In the summer of 2000 the Rototom Sunsplash changed its surrounds once again and moved its headquarters to Osoppo (Udine). If Lignano represented its ‘professionalization’ and consolidation as a cultural and musical landmark event in Italy, Osoppo is crucial to its growth from national meeting to being a European festival. Its proximity to Austria, Slovenia and Germany expanded the boundaries of the event and balanced the handicap of its geographic isolation in a small town of 3,000 inhabitants.
In the 250,000 square meters of the Rivellino Park in Osoppo the festival assumes the dimensions that have accompanied it to the present. It is reconfigured as a holiday destination to spend four to eight days (and subsequently nine and ten days) with a clear differentiation between the festival with ‘day’ activities -the concerts are more spaced out- and night, with all its musical prominence. The camping area becomes a highlight, in the natural park at the foot of the Alps, which favours moments for meeting and socializing among the thousands of festival goers from around the world -150,000 people on average for ten consecutive editions in Osoppo- and helps forge a sense of belonging to the Rototom family, and to create the atmosphere of pacifism, tolerance and multiculturalism that define the event. The number of stages increase (Showcase, Dub Room) and the line-up to continues to add even more of the greats of the reggae scene, with exclusive events in Europe, and the rising stars of the Jamaican genre.
The extra-musical areas take shape, supported by the extension of the space: the Social Forum dedicated to conferences and debates with sociologists, politicians, religious representatives and intellectuals; African Village and Living Energy (Pachamama today) with sessions of capoeira, percussion and African dance courses; spaces for meditation and ones with seminars devoted to natural medicine and to Rastafarian philosophy; as well as areas with creative workshops for children. The Reggae University is also gestated, for the exchange of experiences between artists and audience.
Osoppo also represents a change in the organizational structure with more specialized equipment (the Media Office is developed) that include European partners and unquestionable international projection linked to an increase in foreign audiences. The web is translated into seven languages (English, Italian, French, Spanish, Portuguese, Slovenian and German) and bus routes are organized across several countries.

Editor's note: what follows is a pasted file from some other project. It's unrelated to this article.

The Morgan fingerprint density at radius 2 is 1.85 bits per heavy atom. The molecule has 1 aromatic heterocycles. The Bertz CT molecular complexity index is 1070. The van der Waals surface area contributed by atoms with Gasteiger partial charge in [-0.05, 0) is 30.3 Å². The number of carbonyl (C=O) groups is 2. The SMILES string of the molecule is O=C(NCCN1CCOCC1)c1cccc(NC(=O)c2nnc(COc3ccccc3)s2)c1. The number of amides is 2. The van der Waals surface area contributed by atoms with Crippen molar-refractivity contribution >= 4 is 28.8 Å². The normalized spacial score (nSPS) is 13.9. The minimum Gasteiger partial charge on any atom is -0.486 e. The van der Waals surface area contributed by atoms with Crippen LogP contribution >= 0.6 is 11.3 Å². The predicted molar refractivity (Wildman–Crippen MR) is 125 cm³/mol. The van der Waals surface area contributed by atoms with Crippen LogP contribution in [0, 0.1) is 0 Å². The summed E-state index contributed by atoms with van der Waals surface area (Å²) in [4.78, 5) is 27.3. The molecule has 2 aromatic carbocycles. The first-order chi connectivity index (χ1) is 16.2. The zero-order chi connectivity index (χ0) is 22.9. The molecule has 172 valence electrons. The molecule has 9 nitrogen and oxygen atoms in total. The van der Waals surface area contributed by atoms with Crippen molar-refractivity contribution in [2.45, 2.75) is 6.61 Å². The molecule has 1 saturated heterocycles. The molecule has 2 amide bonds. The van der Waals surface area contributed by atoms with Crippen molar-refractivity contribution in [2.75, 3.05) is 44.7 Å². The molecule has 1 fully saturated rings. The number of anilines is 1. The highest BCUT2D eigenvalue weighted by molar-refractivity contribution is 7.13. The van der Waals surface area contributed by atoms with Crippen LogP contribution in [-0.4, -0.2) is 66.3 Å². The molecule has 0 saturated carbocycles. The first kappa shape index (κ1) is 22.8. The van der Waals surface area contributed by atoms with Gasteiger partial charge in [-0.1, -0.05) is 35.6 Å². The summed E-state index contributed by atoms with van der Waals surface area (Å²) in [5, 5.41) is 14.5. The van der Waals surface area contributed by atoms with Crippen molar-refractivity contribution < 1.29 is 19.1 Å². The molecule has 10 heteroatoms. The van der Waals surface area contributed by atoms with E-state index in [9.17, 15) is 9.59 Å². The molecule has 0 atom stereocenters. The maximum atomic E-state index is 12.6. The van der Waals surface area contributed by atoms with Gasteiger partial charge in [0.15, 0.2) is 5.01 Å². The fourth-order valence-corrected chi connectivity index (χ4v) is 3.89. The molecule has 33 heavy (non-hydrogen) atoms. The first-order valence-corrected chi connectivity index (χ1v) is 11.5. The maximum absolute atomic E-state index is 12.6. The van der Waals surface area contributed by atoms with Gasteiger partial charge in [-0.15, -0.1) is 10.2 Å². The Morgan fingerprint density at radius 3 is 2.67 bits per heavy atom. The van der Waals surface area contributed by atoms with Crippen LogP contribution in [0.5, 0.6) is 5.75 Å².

The promotion of reggae culture is reflected in initiatives such as the European Reggae Contest aimed at gathering talent emerging bands (2002-2003).
The self-management system of the Rototom Sunsplash project -based on obtaining income solely through ticket sales and the absence of effective sponsors- proves itself in this phase. In 2003, a decade after its launch, the festival zeroed debt. That same year leaves us a concert to remember, for its hypnotism and intensity, in the history of Rototom: that of Burning Spear.
The golden moment of the Rototom Sunsplash for music, public and projection refers to is darkened by the political and judicial persecution that it begins to suffer from the government in the hands of the right. The fusion and coexistence of cultures that the event promoted clashed with the policy of closing borders that formed a part of the nationalist discourse of Silvio Berlusconi and his Northern League partners. The situation became more complicated following the adoption in 2006 of the Fini-Giovanardi law, declared unconstitutional in 2014 and, which, among other things, proposed up ten years in prison for tolerating the use of drugs such as cannabis inside spaces with leisure and cultural activities. The law criminalized the event –of which it was acquitted in 2015- to the point that it was forced to move from Italy to Spain.
Rototom Sunsplash begins its exodus, and as in all exodus, there is a corresponding promised land. The festival finds it in Spain, in Benicàssim (Castellón) to be specific.
On July 12, 2009 the last edition in Osoppo ends and on the 24th of that same month an Italian expedition of five head to Spain. After seven months of searching and tours of Barcelona, Madrid, Salamanca and even to Galicia and the Basque Country, in February 2010 an agreement with the town hall of Benicàssim is reached. The extensive camping area attached to the Benicàssim concerts venue is what shifts the balance. The town in Castellon, that summer hosted the first Spanish Rototom, the 17th in its history, and is where the event continues today.
Benicàssim represents the consolidation of the macrostructure formed in Italy, which continues to grow: more stages and extra-musical areas such as Rototom Circus, in a space of 500,000 square meters that doubles the reggae town created in Osoppo. Its public also grows, with an average of 230,000 people per edition and which has also seen its familiar and child friendly profile grow.
It represents a jump from European to world event. Spain opens the doors for the Rototom Sunsplash to Latin America and it becomes even more international. Proof of this is the celebration in 2011 of the Reggae Contest Latino and implementation of festival’s global presentation road shows.
Benicàssim adds to the festival’s lure with beaches, which reinforces its format as a holiday destination during the event’s week of celebrations. Anecdotally, it leaves the weather concerns of the pre-Alpine climate in Osoppo and the habitual wind and torrential rain of the environment in Friuli.
The new and current phase of the festival has maintained the principles and values that guide the actions of the Rototom Sunsplash, as an emblem of defending peace, environment, human rights and sustainable development. The slogan linked to the macro-event, another world is possible, is still alive in Benicàssim as is the community born around reggae and festival.